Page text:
Updated on 26 October 2012
Who will win the compulsory licensing war – 'Alien' bigpharma or generic 'Predators'
When Indian patent office granted compulsory license to Hyderabad-based Natco Pharma to market a generic version of a patented cancer treatment Nexavar in March this year, eyebrows were raised around the world. Another case that is being closely followed by national and international media is Novartis' Glivec case where the multinational pharmaceutical giant is fighting for a patent based on increased safety of the drug due to modification of the naked chemical molecule. In another development, the Delhi patent office revoked a patent to Pfizer for its kidney cancer drug Sutent (sunitinib) following post-grant opposition by major generics players Cipla and Natco Pharma.
The debate is still on whether the Indian patent scenario is favorable for research and development of new drugs given the recent developments, but experts agree that compulsory licensing needs prudent use.
Mr Kirit S Javali, partner, Jafa & Javali, Advocates, New Delhi, elaborates that the grant of a patent confers limited monopoly on the patentee to the exclusion of others. "Though the law permits this, it also takes into account the fact that the monopoly granted through a patent may be abused and, hence, provides for certain restrictions to its enjoyment. The grant of compulsory license is one such restriction imposed on the absolute exploitation of a patent," he says.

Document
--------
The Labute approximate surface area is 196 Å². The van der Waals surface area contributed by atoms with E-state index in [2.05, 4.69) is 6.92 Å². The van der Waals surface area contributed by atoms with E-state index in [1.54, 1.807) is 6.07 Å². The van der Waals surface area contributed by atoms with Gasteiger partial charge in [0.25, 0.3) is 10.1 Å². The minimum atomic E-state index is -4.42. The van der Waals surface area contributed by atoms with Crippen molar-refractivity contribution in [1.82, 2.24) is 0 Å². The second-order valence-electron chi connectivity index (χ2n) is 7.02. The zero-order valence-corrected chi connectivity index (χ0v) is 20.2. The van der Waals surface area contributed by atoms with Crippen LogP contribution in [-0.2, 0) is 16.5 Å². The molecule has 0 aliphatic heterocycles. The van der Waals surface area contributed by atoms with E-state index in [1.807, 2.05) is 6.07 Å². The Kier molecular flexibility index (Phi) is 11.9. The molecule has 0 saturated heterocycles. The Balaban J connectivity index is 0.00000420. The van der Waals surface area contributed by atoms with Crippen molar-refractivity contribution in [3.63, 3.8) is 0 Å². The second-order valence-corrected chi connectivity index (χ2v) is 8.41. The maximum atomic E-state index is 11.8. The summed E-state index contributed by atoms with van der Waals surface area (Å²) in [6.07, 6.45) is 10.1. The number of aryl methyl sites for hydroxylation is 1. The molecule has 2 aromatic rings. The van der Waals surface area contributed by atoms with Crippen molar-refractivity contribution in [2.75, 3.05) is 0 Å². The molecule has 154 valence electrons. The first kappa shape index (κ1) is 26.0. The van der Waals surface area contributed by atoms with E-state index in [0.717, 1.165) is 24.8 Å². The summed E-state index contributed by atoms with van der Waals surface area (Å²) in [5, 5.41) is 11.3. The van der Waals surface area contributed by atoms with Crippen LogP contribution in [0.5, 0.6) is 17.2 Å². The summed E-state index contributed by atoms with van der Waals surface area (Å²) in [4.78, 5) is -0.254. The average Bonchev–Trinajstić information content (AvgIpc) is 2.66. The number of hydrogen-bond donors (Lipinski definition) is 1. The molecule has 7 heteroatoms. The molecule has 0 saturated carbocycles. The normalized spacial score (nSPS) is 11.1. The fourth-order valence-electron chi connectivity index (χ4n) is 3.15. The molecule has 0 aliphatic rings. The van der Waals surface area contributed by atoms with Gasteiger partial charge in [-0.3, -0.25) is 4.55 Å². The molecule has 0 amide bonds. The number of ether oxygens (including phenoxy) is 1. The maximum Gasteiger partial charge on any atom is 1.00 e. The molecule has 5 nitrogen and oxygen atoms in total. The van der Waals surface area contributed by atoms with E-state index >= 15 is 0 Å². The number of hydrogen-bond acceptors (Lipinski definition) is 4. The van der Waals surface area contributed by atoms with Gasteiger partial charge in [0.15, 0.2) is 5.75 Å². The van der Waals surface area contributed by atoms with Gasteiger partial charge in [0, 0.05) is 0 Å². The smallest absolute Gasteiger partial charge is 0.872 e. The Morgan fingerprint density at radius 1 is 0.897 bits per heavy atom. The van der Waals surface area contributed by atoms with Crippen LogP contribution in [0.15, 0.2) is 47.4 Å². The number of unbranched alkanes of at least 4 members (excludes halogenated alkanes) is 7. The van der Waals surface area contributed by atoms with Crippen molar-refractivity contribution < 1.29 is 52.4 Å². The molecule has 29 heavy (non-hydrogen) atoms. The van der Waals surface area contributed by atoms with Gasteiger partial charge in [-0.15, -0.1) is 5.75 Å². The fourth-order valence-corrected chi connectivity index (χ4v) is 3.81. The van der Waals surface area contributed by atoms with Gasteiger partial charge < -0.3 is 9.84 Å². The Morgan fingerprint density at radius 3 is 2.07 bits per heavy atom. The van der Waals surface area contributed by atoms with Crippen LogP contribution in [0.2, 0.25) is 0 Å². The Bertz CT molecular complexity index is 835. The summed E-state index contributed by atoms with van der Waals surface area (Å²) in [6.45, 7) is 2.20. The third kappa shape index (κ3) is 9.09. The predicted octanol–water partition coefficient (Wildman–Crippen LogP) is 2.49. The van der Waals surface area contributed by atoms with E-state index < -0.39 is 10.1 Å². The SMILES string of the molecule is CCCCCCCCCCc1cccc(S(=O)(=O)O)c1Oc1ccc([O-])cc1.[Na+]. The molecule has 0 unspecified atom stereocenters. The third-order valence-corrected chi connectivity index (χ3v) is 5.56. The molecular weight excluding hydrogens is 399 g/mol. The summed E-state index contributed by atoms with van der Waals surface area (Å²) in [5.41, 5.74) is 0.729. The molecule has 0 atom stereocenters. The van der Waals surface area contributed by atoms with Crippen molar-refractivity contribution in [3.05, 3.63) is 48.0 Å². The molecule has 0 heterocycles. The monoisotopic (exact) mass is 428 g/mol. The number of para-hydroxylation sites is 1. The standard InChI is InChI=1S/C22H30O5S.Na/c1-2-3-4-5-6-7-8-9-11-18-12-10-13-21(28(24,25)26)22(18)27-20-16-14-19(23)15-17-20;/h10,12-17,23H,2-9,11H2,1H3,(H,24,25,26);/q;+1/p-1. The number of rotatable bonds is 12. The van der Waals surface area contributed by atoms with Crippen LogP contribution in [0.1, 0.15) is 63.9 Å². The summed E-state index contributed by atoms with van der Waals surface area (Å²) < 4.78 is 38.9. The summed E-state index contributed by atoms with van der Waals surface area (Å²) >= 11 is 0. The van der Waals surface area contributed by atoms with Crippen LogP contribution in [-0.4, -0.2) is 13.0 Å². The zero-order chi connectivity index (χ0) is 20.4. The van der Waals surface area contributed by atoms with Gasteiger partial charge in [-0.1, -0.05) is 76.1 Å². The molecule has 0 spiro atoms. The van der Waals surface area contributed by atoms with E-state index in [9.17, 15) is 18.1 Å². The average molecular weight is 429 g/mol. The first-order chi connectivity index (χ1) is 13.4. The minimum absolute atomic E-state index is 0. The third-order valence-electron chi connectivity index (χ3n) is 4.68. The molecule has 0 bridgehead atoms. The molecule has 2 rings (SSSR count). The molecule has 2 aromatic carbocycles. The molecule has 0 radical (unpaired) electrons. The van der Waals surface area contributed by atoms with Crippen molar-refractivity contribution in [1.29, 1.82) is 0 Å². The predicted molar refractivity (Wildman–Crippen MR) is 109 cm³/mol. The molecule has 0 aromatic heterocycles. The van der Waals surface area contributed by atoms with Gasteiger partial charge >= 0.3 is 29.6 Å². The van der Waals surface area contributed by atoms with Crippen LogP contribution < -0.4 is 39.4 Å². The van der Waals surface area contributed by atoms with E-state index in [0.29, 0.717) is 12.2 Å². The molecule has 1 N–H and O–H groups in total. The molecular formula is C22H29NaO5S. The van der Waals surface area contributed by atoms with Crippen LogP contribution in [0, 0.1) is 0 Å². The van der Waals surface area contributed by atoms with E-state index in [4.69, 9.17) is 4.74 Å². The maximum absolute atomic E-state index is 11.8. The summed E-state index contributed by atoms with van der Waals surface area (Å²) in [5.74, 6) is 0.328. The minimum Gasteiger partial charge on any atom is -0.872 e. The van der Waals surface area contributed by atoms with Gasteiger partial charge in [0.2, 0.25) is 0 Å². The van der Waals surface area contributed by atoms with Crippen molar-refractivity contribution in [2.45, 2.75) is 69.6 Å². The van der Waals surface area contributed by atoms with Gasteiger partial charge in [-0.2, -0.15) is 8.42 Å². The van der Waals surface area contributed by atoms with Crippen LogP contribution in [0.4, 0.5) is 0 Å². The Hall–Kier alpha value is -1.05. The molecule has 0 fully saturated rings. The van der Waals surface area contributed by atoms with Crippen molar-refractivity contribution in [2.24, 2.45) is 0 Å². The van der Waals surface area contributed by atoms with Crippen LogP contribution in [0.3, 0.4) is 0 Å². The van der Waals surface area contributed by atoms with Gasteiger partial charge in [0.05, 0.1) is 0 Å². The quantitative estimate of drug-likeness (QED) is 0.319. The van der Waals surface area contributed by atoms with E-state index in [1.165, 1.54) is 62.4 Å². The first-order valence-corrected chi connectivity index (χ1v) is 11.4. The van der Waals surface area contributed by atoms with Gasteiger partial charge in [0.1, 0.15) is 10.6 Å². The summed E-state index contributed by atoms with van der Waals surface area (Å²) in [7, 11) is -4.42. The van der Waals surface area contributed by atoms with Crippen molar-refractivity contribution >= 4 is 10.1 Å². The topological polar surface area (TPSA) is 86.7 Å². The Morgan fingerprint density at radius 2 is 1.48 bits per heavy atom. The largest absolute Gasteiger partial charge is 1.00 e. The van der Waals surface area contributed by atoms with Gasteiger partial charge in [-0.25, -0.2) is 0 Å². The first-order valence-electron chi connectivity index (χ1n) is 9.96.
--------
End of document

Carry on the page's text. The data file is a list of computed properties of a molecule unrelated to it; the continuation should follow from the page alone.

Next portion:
Mr Y H Gharpure, Gharpure Consulting Engineers, Pune, says, "There is a provision in the patent act for government to evoke compulsory licensing under clause 100 as has been done by Brazil, thereby forcing the multinationals either to reduce the exorbitant prices of the patented drugs or the government take recourse to compulsory licensing and give the same to several companies so that essential drugs are available at reasonable prices."
India is not the first nation to have granted compulsory license to a drug company for a patent product. In last 10 years, governments of developing nations such as Zimbabwe (2003), Malaysia (2003), Zambia (2004), Indonesia (2004 and 2007), Thailand (2006 and 2007) and Brazil (2007) have evoked compulsory licensing to increase patients' access to medicines. But even after six months after the verdict on compulsory license to Natco Pharma for Nexavar, the debate is still raging on whether it was the right move.